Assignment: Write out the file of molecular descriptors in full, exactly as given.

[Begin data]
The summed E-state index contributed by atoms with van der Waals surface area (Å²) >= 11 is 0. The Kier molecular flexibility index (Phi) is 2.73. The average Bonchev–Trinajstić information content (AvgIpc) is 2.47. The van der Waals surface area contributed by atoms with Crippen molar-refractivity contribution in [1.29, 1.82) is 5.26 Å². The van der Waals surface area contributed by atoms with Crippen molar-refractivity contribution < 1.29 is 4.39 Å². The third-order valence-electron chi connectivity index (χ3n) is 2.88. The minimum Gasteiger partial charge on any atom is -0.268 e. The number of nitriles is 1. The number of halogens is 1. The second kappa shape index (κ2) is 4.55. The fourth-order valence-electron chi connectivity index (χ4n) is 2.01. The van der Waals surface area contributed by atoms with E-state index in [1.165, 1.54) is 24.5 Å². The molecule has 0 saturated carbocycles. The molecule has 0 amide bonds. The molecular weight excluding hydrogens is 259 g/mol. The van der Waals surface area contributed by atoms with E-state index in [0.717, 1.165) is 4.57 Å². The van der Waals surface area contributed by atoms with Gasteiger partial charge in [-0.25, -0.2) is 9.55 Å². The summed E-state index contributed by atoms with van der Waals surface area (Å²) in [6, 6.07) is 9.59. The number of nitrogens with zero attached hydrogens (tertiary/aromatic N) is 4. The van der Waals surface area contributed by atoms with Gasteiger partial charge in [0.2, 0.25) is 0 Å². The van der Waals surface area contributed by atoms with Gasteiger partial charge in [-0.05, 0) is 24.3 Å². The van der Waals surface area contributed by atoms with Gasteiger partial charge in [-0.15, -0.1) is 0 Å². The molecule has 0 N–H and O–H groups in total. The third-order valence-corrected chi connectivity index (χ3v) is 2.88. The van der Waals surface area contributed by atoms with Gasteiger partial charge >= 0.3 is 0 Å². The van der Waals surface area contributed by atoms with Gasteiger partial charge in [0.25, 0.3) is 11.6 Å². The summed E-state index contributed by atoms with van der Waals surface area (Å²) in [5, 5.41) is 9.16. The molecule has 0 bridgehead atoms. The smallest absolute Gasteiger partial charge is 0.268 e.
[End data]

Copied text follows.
The summed E-state index contributed by atoms with van der Waals surface area (Å²) >= 11 is 0. The Kier molecular flexibility index (Phi) is 2.73. The average Bonchev–Trinajstić information content (AvgIpc) is 2.47. The van der Waals surface area contributed by atoms with Crippen molar-refractivity contribution in [1.29, 1.82) is 5.26 Å². The van der Waals surface area contributed by atoms with Crippen molar-refractivity contribution < 1.29 is 4.39 Å². The third-order valence-electron chi connectivity index (χ3n) is 2.88. The minimum Gasteiger partial charge on any atom is -0.268 e. The number of nitriles is 1. The number of halogens is 1. The second kappa shape index (κ2) is 4.55. The fourth-order valence-electron chi connectivity index (χ4n) is 2.01. The van der Waals surface area contributed by atoms with E-state index in [1.165, 1.54) is 24.5 Å². The molecule has 0 saturated carbocycles. The molecule has 0 amide bonds. The molecular weight excluding hydrogens is 259 g/mol. The van der Waals surface area contributed by atoms with E-state index in [0.717, 1.165) is 4.57 Å². The van der Waals surface area contributed by atoms with Gasteiger partial charge in [-0.25, -0.2) is 9.55 Å². The summed E-state index contributed by atoms with van der Waals surface area (Å²) in [6, 6.07) is 9.59. The number of nitrogens with zero attached hydrogens (tertiary/aromatic N) is 4. The van der Waals surface area contributed by atoms with Gasteiger partial charge in [0.2, 0.25) is 0 Å². The van der Waals surface area contributed by atoms with Gasteiger partial charge in [-0.05, 0) is 24.3 Å². The van der Waals surface area contributed by atoms with Gasteiger partial charge in [-0.15, -0.1) is 0 Å². The molecule has 0 N–H and O–H groups in total. The third-order valence-corrected chi connectivity index (χ3v) is 2.88. The van der Waals surface area contributed by atoms with Gasteiger partial charge >= 0.3 is 0 Å². The van der Waals surface area contributed by atoms with Gasteiger partial charge in [0.25, 0.3) is 11.6 Å². The summed E-state index contributed by atoms with van der Waals surface area (Å²) in [5, 5.41) is 9.16. The molecule has 0 bridgehead atoms. The smallest absolute Gasteiger partial charge is 0.268 e.